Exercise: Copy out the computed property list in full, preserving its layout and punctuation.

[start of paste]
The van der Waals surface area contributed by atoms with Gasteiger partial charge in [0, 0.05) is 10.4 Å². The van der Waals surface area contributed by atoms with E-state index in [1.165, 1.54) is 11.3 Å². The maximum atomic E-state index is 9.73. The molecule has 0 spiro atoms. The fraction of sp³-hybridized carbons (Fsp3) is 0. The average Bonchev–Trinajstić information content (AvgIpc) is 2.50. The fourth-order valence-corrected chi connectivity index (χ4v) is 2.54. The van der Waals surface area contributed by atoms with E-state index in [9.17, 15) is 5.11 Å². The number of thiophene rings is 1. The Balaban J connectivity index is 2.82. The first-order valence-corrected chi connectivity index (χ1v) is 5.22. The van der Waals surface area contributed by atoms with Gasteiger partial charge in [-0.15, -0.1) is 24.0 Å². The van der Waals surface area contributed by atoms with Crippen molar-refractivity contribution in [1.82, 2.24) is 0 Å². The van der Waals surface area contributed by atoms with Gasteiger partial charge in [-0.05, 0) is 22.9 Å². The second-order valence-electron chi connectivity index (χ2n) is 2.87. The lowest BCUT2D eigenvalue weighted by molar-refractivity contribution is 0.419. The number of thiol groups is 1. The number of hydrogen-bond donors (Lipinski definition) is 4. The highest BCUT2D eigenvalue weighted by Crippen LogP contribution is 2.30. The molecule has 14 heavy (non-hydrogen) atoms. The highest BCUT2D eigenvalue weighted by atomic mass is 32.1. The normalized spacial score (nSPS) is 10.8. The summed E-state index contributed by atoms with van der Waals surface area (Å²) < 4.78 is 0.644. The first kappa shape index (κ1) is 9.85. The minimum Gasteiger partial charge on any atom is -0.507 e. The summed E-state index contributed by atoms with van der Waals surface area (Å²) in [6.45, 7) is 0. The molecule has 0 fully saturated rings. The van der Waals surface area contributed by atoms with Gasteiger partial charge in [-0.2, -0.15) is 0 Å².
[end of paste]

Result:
The van der Waals surface area contributed by atoms with Gasteiger partial charge in [0, 0.05) is 10.4 Å². The van der Waals surface area contributed by atoms with E-state index in [1.165, 1.54) is 11.3 Å². The maximum atomic E-state index is 9.73. The molecule has 0 spiro atoms. The fraction of sp³-hybridized carbons (Fsp3) is 0. The average Bonchev–Trinajstić information content (AvgIpc) is 2.50. The fourth-order valence-corrected chi connectivity index (χ4v) is 2.54. The van der Waals surface area contributed by atoms with E-state index in [9.17, 15) is 5.11 Å². The number of thiophene rings is 1. The Balaban J connectivity index is 2.82. The first-order valence-corrected chi connectivity index (χ1v) is 5.22. The van der Waals surface area contributed by atoms with Gasteiger partial charge in [-0.15, -0.1) is 24.0 Å². The van der Waals surface area contributed by atoms with Crippen molar-refractivity contribution in [1.82, 2.24) is 0 Å². The van der Waals surface area contributed by atoms with Gasteiger partial charge in [-0.05, 0) is 22.9 Å². The second-order valence-electron chi connectivity index (χ2n) is 2.87. The lowest BCUT2D eigenvalue weighted by molar-refractivity contribution is 0.419. The number of thiol groups is 1. The number of hydrogen-bond donors (Lipinski definition) is 4. The highest BCUT2D eigenvalue weighted by Crippen LogP contribution is 2.30. The molecule has 14 heavy (non-hydrogen) atoms. The highest BCUT2D eigenvalue weighted by atomic mass is 32.1. The normalized spacial score (nSPS) is 10.8. The summed E-state index contributed by atoms with van der Waals surface area (Å²) < 4.78 is 0.644. The first kappa shape index (κ1) is 9.85. The minimum Gasteiger partial charge on any atom is -0.507 e. The summed E-state index contributed by atoms with van der Waals surface area (Å²) in [6.45, 7) is 0. The molecule has 0 fully saturated rings. The van der Waals surface area contributed by atoms with Gasteiger partial charge in [-0.2, -0.15) is 0 Å².